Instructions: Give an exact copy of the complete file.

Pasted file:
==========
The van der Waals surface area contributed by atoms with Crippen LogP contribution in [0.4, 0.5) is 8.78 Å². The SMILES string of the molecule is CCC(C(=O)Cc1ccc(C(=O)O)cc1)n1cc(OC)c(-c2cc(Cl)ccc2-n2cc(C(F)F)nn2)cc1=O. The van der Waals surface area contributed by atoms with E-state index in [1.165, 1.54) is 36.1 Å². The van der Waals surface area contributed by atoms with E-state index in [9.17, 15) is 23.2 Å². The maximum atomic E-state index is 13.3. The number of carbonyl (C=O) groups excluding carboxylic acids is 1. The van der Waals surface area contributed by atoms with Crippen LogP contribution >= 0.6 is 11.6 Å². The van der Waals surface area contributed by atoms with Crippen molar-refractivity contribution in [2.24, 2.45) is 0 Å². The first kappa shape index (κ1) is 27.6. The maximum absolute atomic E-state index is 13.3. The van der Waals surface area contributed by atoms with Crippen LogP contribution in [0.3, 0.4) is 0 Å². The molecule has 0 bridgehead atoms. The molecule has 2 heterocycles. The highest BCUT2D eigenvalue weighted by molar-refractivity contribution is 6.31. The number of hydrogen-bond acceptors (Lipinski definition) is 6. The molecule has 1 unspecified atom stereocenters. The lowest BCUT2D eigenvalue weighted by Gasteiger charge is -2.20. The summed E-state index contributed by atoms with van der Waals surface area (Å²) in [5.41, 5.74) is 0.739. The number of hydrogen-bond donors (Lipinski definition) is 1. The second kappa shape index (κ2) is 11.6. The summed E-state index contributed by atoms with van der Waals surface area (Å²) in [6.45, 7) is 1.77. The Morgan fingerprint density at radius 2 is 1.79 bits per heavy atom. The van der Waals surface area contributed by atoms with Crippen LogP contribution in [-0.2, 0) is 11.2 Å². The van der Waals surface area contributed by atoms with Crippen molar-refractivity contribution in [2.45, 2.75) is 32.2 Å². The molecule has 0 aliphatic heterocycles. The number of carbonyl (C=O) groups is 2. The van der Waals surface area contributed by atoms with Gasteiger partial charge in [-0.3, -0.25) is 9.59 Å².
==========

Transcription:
The van der Waals surface area contributed by atoms with Crippen LogP contribution in [0.4, 0.5) is 8.78 Å². The SMILES string of the molecule is CCC(C(=O)Cc1ccc(C(=O)O)cc1)n1cc(OC)c(-c2cc(Cl)ccc2-n2cc(C(F)F)nn2)cc1=O. The van der Waals surface area contributed by atoms with E-state index in [1.165, 1.54) is 36.1 Å². The van der Waals surface area contributed by atoms with E-state index in [9.17, 15) is 23.2 Å². The maximum atomic E-state index is 13.3. The number of carbonyl (C=O) groups excluding carboxylic acids is 1. The van der Waals surface area contributed by atoms with Crippen LogP contribution >= 0.6 is 11.6 Å². The van der Waals surface area contributed by atoms with Crippen molar-refractivity contribution in [2.24, 2.45) is 0 Å². The first kappa shape index (κ1) is 27.6. The maximum absolute atomic E-state index is 13.3. The van der Waals surface area contributed by atoms with Crippen LogP contribution in [0.3, 0.4) is 0 Å². The molecule has 0 bridgehead atoms. The molecule has 2 heterocycles. The highest BCUT2D eigenvalue weighted by molar-refractivity contribution is 6.31. The number of hydrogen-bond acceptors (Lipinski definition) is 6. The molecule has 1 unspecified atom stereocenters. The lowest BCUT2D eigenvalue weighted by Gasteiger charge is -2.20. The summed E-state index contributed by atoms with van der Waals surface area (Å²) in [5.41, 5.74) is 0.739. The number of hydrogen-bond donors (Lipinski definition) is 1. The second kappa shape index (κ2) is 11.6. The summed E-state index contributed by atoms with van der Waals surface area (Å²) in [6.45, 7) is 1.77. The Morgan fingerprint density at radius 2 is 1.79 bits per heavy atom. The van der Waals surface area contributed by atoms with Crippen LogP contribution in [-0.2, 0) is 11.2 Å². The van der Waals surface area contributed by atoms with Crippen molar-refractivity contribution in [2.45, 2.75) is 32.2 Å². The molecule has 0 aliphatic heterocycles. The number of carbonyl (C=O) groups is 2. The van der Waals surface area contributed by atoms with Gasteiger partial charge in [-0.3, -0.25) is 9.59 Å².